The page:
Throughout the nation, survivors of sexual assault can have their injuries treated and evidence collected as part of a Sexual Assault Forensic Evaluation (SAFE). These exams, often performed by an expert Forensic Nurse Examiner, benefit those who initially report the assault to law enforcement or those who want to hold open the possibility of reporting later. Recognizing the confidential nature of this treatment and not wanting to burden a survivor with associated costs, states must offer these services at no cost to the patient. In fact, it is illegal to bill a survivor’s insurance for SAFE exams.
Surprisingly, outside of sexual assault, there is no comparable provision for forensic services for intimate partner violence (IPV) survivors in Maryland.
This disparity creates many challenges for victims. Many survivors of IPV assaults will not seek medical care or documentation because of cost barriers. There are even barriers for those who are insured. Survivors of IPV are much more likely to be on the same health insurance plan as their abuser, and seeking treatment often presents a confidentiality and safety risk if the information is not properly shielded, not to mention the cost of co-pays. Other disincentives exist for survivors. For example, undocumented immigrants or those with conditional residency status may fear, rightly or wrongly, that their report or treatment could have unintended consequences. A multitude of other deterrents to confidential care and documentation exist because these forensic services are not covered by the state.
To complicate matters further, law enforcement and others who know that SAFE exams are covered for sexual assault, mistakenly inform IPV survivors that their forensic exam will be free. In cases of serious assaults, as commonly happens when strangulation is involved, SAFE Programs throughout Maryland offer IPV exams. However, even those programs that have grant support to cover forensic services have no choice but to bill for the physician, facility, and other medical costs. Survivors are regularly told post-assault that their trip to the hospital will be without cost only to face hefty hospital bills.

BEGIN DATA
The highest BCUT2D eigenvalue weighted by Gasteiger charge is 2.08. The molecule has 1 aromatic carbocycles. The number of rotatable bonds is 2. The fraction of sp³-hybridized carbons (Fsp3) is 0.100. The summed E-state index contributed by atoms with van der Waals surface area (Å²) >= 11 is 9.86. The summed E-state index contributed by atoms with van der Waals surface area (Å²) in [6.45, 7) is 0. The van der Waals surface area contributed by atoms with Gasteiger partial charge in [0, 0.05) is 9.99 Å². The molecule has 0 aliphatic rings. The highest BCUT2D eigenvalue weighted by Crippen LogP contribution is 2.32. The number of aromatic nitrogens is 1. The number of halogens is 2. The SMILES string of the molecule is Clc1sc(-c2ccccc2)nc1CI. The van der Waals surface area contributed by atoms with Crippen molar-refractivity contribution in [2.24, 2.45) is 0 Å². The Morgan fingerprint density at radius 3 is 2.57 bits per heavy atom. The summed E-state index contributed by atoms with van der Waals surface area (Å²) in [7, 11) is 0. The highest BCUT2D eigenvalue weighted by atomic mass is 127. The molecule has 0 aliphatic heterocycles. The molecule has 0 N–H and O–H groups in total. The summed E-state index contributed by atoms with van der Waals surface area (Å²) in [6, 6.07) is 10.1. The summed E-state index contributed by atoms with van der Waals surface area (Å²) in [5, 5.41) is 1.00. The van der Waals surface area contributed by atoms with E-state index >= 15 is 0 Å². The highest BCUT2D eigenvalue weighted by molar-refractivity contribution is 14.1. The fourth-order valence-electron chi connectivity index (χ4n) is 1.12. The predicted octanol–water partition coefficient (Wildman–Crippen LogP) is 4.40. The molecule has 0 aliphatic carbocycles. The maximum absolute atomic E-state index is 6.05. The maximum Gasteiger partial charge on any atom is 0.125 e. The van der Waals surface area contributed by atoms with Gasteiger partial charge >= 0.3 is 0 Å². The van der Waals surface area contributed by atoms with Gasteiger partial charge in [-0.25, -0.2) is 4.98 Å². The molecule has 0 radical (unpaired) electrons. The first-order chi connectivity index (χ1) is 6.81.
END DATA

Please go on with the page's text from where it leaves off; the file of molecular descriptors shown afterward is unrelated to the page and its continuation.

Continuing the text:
Intimate partner assaults, including strangulation, may stand alone as the only crime in which the cost for documenting evidence falls on the victim. The Maryland Health Care Coalition Against Domestic Violence (HealthandDV.org) firmly believes that Maryland needs a fund to support forensic exams and associated costs on a par with what SAFE services offer. The option of a covered exam should be available for those who need it because of financial or safety reasons, perhaps with an option to cover co-pays and deductibles for survivors who want to bill their insurance. Doing so will increase access to justice for survivors of IPV and, most importantly, promote critical medical care for IPV survivors who have been assaulted.
Manager, Violence Response Team – Grace Medical Center, Lifebridge Health Center for Hope &
Past President, Maryland Health Care Coalition Against Domestic Violence